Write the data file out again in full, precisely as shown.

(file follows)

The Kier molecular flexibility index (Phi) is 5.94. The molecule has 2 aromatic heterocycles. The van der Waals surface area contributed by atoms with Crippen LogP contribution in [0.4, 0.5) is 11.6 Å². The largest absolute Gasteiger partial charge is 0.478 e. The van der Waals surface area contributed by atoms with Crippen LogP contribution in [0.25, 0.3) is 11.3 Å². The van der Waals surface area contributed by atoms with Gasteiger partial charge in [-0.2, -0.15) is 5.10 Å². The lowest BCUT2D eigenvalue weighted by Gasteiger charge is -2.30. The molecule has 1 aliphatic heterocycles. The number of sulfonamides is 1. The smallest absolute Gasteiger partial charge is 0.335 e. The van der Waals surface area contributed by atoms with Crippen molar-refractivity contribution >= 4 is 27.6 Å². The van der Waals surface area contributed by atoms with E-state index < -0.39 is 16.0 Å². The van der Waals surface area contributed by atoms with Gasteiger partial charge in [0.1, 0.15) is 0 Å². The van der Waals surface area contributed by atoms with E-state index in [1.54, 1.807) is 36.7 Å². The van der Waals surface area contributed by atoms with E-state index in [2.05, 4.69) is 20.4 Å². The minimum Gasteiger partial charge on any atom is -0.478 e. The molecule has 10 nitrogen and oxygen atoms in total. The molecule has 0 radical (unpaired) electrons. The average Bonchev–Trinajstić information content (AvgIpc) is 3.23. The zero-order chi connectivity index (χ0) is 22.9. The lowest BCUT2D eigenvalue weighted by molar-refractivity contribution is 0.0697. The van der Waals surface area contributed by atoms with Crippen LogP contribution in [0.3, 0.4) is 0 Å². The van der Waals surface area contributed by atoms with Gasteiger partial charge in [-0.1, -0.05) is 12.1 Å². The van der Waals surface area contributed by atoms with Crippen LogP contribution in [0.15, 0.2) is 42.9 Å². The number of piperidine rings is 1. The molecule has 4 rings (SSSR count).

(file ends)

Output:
The Kier molecular flexibility index (Phi) is 5.94. The molecule has 2 aromatic heterocycles. The van der Waals surface area contributed by atoms with Crippen LogP contribution in [0.4, 0.5) is 11.6 Å². The largest absolute Gasteiger partial charge is 0.478 e. The van der Waals surface area contributed by atoms with Crippen LogP contribution in [0.25, 0.3) is 11.3 Å². The van der Waals surface area contributed by atoms with Gasteiger partial charge in [-0.2, -0.15) is 5.10 Å². The lowest BCUT2D eigenvalue weighted by Gasteiger charge is -2.30. The molecule has 1 aliphatic heterocycles. The number of sulfonamides is 1. The smallest absolute Gasteiger partial charge is 0.335 e. The van der Waals surface area contributed by atoms with Crippen molar-refractivity contribution >= 4 is 27.6 Å². The van der Waals surface area contributed by atoms with E-state index < -0.39 is 16.0 Å². The van der Waals surface area contributed by atoms with Gasteiger partial charge in [0.1, 0.15) is 0 Å². The van der Waals surface area contributed by atoms with E-state index in [1.54, 1.807) is 36.7 Å². The van der Waals surface area contributed by atoms with E-state index in [2.05, 4.69) is 20.4 Å². The minimum Gasteiger partial charge on any atom is -0.478 e. The molecule has 10 nitrogen and oxygen atoms in total. The molecule has 0 radical (unpaired) electrons. The average Bonchev–Trinajstić information content (AvgIpc) is 3.23. The zero-order chi connectivity index (χ0) is 22.9. The lowest BCUT2D eigenvalue weighted by molar-refractivity contribution is 0.0697. The van der Waals surface area contributed by atoms with Crippen LogP contribution in [0.3, 0.4) is 0 Å². The van der Waals surface area contributed by atoms with Gasteiger partial charge in [-0.1, -0.05) is 12.1 Å². The van der Waals surface area contributed by atoms with Crippen LogP contribution in [0.15, 0.2) is 42.9 Å². The number of piperidine rings is 1. The molecule has 4 rings (SSSR count).